Under U.S. Trademark law, a trademark functions as a word, a name, a symbol, a device, or a combination of all of the aforementioned items that legally identifies and indicates the source of goods or services for a company or an individual. Whether you are a large corporation, a small business owner, or an individual, your domain name may qualify to be federally registered as a trademark with the United States Patent and Trademark Office (USPTO).
Even though you do not need a federal registration to begin using a domain name, it is still a good idea to go through the registration process with the USPTO in order to get the intellectual property protections associated with a federally registered trademark. Business owners who obtain a unique domain name but have not obtained a federal trademark registration often find themselves on the wrong end of a trademark infringement claim. This happens when the holder of a federally registered trademark notifies you that your domain name infringes upon the use of their trademark. The infringement claim usually hinges on the fact that your domain name has the potential of confusing the public as to the origin of your website and creates the notion that the trademark holder is somehow involved with your website and domain name.
In order to avoid this potential litigation, it is important to go through the process of federally registering your domain name as a trademark. However, not every domain name can be federally registered as a trademark. In order for a domain name to be federally registered as a trademark, you or your business must use the domain name to sell goods or services.
The USPTO has stated that "a mark comprised of a domain name is registrable as a trademark or service mark only if it functions as a source identifier."1 The trademark (for a domain name) must be presented in a manner that will be perceived by potential purchasers as indicating source and not as merely an informational indication of the domain name address used to access a website.2 In short, the domain name must function to identify the goods and services sold on the website and not merely indicate the location on the internet where the applicant's website appears.3
If your domain name fits under these requirements, then you should consider following these tips in order to federally register your domain name as a trademark:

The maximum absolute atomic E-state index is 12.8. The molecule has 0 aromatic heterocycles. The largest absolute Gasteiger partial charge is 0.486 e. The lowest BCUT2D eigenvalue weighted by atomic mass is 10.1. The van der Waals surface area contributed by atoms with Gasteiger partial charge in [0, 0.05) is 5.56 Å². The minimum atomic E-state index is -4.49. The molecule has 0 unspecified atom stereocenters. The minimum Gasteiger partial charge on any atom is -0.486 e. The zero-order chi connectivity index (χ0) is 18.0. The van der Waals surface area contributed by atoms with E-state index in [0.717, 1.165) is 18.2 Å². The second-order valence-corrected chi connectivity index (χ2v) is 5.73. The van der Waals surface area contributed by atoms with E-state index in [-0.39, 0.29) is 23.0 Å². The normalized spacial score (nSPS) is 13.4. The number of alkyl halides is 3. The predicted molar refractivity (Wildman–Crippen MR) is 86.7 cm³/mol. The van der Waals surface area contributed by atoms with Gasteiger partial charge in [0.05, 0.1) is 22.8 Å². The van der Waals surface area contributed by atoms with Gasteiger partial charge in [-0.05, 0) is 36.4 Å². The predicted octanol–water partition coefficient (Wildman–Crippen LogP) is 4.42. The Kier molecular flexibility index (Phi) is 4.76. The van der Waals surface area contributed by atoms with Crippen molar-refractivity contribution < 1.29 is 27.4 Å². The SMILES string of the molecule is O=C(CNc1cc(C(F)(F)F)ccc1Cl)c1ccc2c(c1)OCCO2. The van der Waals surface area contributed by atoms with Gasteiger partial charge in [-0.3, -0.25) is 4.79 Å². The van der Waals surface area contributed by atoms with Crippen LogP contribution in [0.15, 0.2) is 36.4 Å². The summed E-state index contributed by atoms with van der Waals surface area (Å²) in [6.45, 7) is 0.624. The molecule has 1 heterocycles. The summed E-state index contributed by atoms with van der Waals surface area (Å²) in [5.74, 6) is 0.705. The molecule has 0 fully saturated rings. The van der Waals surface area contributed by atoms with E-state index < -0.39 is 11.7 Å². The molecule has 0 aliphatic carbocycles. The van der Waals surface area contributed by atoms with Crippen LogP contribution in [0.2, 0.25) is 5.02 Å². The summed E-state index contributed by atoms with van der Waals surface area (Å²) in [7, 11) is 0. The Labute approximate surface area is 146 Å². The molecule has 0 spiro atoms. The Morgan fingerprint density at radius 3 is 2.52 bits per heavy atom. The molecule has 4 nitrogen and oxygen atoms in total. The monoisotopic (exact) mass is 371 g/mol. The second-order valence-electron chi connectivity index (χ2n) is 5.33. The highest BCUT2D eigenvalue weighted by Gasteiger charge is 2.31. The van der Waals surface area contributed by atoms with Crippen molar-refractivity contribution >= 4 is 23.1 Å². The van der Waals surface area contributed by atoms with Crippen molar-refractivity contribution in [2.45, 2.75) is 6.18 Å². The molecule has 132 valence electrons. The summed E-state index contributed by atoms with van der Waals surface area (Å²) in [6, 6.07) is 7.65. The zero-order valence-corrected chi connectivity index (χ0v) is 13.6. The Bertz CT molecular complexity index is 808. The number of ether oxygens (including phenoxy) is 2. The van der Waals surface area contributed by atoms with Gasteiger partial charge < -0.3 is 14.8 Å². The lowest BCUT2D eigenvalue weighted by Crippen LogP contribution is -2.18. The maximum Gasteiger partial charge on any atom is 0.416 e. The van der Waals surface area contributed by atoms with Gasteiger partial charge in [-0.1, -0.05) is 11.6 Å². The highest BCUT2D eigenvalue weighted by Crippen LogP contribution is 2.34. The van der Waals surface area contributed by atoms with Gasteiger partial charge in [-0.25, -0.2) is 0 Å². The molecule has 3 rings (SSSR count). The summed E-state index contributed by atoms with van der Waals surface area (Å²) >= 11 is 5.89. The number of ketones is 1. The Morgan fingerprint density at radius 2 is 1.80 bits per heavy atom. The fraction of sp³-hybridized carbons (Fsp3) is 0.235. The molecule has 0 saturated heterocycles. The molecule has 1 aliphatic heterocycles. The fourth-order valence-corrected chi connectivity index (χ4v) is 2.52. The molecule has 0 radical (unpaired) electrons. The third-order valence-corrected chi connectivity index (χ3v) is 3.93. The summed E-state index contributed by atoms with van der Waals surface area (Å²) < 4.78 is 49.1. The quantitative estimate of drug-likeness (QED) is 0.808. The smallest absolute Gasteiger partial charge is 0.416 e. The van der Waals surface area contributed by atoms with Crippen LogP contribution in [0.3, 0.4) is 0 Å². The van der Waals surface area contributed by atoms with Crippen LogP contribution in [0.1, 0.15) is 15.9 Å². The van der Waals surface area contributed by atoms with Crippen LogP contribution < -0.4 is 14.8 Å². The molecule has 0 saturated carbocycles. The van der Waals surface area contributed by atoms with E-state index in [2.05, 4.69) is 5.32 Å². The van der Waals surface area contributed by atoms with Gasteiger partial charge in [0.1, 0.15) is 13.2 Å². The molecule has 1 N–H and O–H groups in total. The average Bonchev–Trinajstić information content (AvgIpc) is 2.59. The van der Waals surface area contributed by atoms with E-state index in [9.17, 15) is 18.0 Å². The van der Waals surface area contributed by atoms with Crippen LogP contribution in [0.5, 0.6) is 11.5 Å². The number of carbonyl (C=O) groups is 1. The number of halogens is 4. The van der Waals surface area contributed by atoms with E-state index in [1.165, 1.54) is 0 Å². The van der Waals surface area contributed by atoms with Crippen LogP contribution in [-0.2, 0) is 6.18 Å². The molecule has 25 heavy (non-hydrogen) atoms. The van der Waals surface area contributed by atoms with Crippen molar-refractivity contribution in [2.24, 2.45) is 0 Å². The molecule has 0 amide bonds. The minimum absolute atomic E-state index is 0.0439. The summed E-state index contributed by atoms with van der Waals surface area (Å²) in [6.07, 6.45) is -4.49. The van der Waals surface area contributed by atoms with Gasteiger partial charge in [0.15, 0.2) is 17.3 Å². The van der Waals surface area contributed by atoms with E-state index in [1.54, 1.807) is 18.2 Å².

- Search for Conflicting Trademarks: Before beginning the federal trademark application process, conduct an informal internet search and a formal search on the USPTO's website to search for any trademarks that conflict with the domain name you would like to register. It is important to search for any conflicting trademarks before filing a federal application because if the USPTO declines your application because a conflict exists, the federal government will still charge the filing fee. Additionally, if you begin to operate a domain name that creates a conflict with a federally registered trademark, you could lose the right to use the domain name if the trademark owner takes legal action for infringement.
- Descriptive and Generic Refusals: When choosing a domain name to register as a trademark, it is important to create the most distinctive and unique domain name possible to identify the goods and services on your website. If the proposed trademark is composed of a descriptive term or a generic term for your goods and services, the examining attorney at the USPTO will most likely refuse registration.4 If the proposed trademark is merely descriptive, non-unique, or does not provide identification to the goods and services provided, then there is a slim chance that the USPTO will accept the federal trademark application.
- Filing the Application: It is important to research the USPTO website, especially the USPTO's Trademark Electronic Application System, in order to determine what type of federal trademark application you need to file based on the status of your domain name. For example, there is an application for applicants who are already using their domain name in commerce; an application for those who intend to use their domain name in commerce; and an application for applicants who live outside of the United States and have registered the domain name as a trademark in another country. It is important to determine which application class you fall under in order to circumvent any unnecessary costs or amendments to the application in the future.
The rise of electronic commerce over the past decade has created a surge in Internet law issues, particularly concerning the protection and infringement of domain names. If your domain name qualifies to be a federally registered trademark, you may be able to protect a vital part of your business and avoid substantial expenses associated with litigation.